Institut des Sciences Moléculaires d'Orsay



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Accueil > Séminaires > Année 2014 > Séminaire de P. Bharadwaj (5 septembre 2014)

Séminaire de P. Bharadwaj (5 septembre 2014)

Photonics Laboratory, ETH Zurich, 8093 Zurich, Switzerland

Antenna-coupled photoemission from single emitters
and single electrons

Optical antennas are devices that convert energy efficiently between propagating and localized radiation. They are realized as metal nanostructures that make use of plasmon resonances to enhance the strength of light-matter interaction at the nanoscale, thus leading to smaller, more efficient optoelectronic devices.

I will briefly cover the history of optical antennas and will review our recent work in the field of antenna enhanced optical interactions within the context of nanoscale microscopy and spectroscopy (SNOM). Specifically, I will discuss the interaction of prototype colloidal antennas with single molecules that serve as prototypical receivers and emitters, and thereby will show that the photoemission can be increased controllably by two orders of magnitude.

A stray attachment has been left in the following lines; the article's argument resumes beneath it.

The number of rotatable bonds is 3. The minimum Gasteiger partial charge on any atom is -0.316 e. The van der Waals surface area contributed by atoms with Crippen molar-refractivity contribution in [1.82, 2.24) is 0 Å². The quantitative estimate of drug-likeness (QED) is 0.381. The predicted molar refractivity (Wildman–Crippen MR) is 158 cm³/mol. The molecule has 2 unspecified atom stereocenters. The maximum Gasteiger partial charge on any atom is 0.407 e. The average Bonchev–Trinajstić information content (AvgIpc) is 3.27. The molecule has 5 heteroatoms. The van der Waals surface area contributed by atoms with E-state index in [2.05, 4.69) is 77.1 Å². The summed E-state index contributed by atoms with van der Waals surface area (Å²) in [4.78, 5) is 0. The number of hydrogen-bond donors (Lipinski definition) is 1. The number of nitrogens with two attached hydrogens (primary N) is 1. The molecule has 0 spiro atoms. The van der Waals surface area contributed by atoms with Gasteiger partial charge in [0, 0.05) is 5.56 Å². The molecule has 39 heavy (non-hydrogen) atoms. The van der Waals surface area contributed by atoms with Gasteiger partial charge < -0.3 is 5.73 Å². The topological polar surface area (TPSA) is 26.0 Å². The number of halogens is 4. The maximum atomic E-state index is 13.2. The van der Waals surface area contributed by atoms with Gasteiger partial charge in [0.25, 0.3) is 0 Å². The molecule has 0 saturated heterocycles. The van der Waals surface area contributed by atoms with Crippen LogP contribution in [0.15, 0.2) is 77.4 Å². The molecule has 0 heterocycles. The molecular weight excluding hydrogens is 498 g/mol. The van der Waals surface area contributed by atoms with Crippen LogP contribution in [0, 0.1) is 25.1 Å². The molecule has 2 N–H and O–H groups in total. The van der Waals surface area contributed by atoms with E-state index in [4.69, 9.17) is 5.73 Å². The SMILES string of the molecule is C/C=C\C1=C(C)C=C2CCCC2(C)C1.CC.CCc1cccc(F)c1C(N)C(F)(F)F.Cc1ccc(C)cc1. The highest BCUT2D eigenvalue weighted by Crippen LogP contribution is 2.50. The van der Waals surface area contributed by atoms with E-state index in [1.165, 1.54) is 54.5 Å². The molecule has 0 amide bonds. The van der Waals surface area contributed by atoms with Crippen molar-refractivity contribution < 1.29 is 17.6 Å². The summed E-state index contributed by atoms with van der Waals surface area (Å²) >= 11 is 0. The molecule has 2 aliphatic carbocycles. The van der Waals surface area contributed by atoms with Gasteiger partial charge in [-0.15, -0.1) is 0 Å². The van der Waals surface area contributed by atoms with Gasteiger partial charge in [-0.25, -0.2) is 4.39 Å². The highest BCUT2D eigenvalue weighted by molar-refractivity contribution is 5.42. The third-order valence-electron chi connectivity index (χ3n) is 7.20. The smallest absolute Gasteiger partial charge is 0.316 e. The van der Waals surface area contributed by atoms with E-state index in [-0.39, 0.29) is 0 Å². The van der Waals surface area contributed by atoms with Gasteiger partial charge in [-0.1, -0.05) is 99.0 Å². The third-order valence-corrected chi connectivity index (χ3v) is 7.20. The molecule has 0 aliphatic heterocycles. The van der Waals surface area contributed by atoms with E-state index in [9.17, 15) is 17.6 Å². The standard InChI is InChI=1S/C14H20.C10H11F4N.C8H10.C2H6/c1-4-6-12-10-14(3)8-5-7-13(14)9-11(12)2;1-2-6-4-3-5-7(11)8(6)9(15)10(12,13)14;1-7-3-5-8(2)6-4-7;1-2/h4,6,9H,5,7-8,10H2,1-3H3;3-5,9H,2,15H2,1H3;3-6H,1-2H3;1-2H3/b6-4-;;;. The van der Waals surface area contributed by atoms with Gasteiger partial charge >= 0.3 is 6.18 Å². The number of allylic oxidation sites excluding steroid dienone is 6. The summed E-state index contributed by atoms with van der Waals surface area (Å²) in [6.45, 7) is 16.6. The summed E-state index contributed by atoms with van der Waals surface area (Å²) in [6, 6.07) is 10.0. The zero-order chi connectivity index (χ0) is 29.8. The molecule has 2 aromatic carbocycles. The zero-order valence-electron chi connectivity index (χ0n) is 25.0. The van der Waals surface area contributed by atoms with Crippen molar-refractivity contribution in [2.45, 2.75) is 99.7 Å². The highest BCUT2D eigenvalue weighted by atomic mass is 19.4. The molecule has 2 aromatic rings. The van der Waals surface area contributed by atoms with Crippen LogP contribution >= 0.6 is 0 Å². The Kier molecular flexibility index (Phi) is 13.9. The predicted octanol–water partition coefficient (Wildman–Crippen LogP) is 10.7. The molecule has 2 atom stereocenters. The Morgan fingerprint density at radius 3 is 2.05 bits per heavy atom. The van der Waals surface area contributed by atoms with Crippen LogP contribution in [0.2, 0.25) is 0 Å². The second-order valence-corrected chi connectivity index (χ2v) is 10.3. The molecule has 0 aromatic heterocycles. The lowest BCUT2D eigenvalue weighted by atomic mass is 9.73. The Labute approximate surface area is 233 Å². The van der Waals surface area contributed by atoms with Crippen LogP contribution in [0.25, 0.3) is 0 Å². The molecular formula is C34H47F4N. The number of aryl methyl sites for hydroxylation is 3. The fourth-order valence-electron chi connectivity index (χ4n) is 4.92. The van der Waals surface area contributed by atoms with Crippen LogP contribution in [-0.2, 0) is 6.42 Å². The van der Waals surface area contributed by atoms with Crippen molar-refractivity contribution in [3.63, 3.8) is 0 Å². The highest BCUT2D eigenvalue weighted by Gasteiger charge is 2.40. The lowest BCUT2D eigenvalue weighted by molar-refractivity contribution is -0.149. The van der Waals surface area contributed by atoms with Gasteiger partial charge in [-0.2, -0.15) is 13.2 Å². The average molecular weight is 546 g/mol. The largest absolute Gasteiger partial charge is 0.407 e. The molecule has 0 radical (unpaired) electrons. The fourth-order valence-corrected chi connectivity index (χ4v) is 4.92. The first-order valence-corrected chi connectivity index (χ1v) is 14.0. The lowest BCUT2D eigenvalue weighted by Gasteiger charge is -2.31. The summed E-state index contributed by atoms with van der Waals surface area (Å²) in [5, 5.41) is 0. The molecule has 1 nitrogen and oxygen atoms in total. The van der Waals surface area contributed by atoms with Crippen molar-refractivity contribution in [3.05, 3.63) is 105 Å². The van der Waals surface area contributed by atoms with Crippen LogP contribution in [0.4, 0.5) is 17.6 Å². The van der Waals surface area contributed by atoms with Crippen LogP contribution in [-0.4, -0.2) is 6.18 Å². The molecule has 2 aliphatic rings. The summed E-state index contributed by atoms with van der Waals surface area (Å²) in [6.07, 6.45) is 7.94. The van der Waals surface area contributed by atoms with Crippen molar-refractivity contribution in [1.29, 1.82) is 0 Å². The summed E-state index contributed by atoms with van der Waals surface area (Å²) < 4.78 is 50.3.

In addition, I will highlight the similarities and differences between optical antennas and conventional radiowave antennas. Optical antennas so far have transduced between fields unlike their radio counterparts which transduce between waves and localized currents. I will discuss how SNOM can borrow inspiration from STM to extend its domain of operation to include low-energy electrons as well. I will show that electrons in an STM or an integrated tunnel barrier can excite localized and propagating plasmons (SPPs) in optical antenna structures by inelastic tunneling, without the need of any external radiation. This opens up new opportunities for truly nanoscale ultrafast optoelectronic signal transduction.

Affiche de P. Bharadwaj - 121.7 ko